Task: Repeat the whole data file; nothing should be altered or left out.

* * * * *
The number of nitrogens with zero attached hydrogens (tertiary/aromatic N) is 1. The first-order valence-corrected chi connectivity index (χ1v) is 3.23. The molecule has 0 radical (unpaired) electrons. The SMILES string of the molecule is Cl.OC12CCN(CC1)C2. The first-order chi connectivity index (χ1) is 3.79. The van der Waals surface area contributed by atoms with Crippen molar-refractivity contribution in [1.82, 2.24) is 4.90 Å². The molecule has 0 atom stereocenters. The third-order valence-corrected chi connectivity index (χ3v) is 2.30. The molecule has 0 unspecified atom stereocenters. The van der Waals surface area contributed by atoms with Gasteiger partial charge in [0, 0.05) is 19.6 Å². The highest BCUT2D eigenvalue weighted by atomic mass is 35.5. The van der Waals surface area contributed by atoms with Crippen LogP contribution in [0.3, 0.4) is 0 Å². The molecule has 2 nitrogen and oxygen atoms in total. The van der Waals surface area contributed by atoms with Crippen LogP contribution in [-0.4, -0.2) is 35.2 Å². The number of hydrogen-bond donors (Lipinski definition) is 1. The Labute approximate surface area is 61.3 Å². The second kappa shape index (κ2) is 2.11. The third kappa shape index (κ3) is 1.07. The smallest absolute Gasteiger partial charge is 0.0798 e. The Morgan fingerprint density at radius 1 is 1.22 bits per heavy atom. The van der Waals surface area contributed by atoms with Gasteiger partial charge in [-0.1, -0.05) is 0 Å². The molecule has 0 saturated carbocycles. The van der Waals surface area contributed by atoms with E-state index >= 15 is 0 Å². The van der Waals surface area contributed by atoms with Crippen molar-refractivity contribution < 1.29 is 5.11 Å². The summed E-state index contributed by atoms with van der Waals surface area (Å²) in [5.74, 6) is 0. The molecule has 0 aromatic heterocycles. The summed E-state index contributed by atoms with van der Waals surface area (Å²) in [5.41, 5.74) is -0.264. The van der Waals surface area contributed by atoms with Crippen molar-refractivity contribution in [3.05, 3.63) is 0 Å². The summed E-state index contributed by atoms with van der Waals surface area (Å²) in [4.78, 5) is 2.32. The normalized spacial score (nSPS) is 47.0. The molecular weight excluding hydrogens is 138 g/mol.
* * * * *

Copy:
The number of nitrogens with zero attached hydrogens (tertiary/aromatic N) is 1. The first-order valence-corrected chi connectivity index (χ1v) is 3.23. The molecule has 0 radical (unpaired) electrons. The SMILES string of the molecule is Cl.OC12CCN(CC1)C2. The first-order chi connectivity index (χ1) is 3.79. The van der Waals surface area contributed by atoms with Crippen molar-refractivity contribution in [1.82, 2.24) is 4.90 Å². The molecule has 0 atom stereocenters. The third-order valence-corrected chi connectivity index (χ3v) is 2.30. The molecule has 0 unspecified atom stereocenters. The van der Waals surface area contributed by atoms with Gasteiger partial charge in [0, 0.05) is 19.6 Å². The highest BCUT2D eigenvalue weighted by atomic mass is 35.5. The van der Waals surface area contributed by atoms with Crippen LogP contribution in [0.3, 0.4) is 0 Å². The molecule has 2 nitrogen and oxygen atoms in total. The van der Waals surface area contributed by atoms with Crippen LogP contribution in [-0.4, -0.2) is 35.2 Å². The number of hydrogen-bond donors (Lipinski definition) is 1. The Labute approximate surface area is 61.3 Å². The second kappa shape index (κ2) is 2.11. The third kappa shape index (κ3) is 1.07. The smallest absolute Gasteiger partial charge is 0.0798 e. The Morgan fingerprint density at radius 1 is 1.22 bits per heavy atom. The van der Waals surface area contributed by atoms with Gasteiger partial charge in [-0.1, -0.05) is 0 Å². The molecule has 0 saturated carbocycles. The van der Waals surface area contributed by atoms with E-state index >= 15 is 0 Å². The van der Waals surface area contributed by atoms with Crippen molar-refractivity contribution < 1.29 is 5.11 Å². The summed E-state index contributed by atoms with van der Waals surface area (Å²) in [5.74, 6) is 0. The molecule has 0 aromatic heterocycles. The summed E-state index contributed by atoms with van der Waals surface area (Å²) in [5.41, 5.74) is -0.264. The van der Waals surface area contributed by atoms with Crippen molar-refractivity contribution in [3.05, 3.63) is 0 Å². The summed E-state index contributed by atoms with van der Waals surface area (Å²) in [4.78, 5) is 2.32. The normalized spacial score (nSPS) is 47.0. The molecular weight excluding hydrogens is 138 g/mol.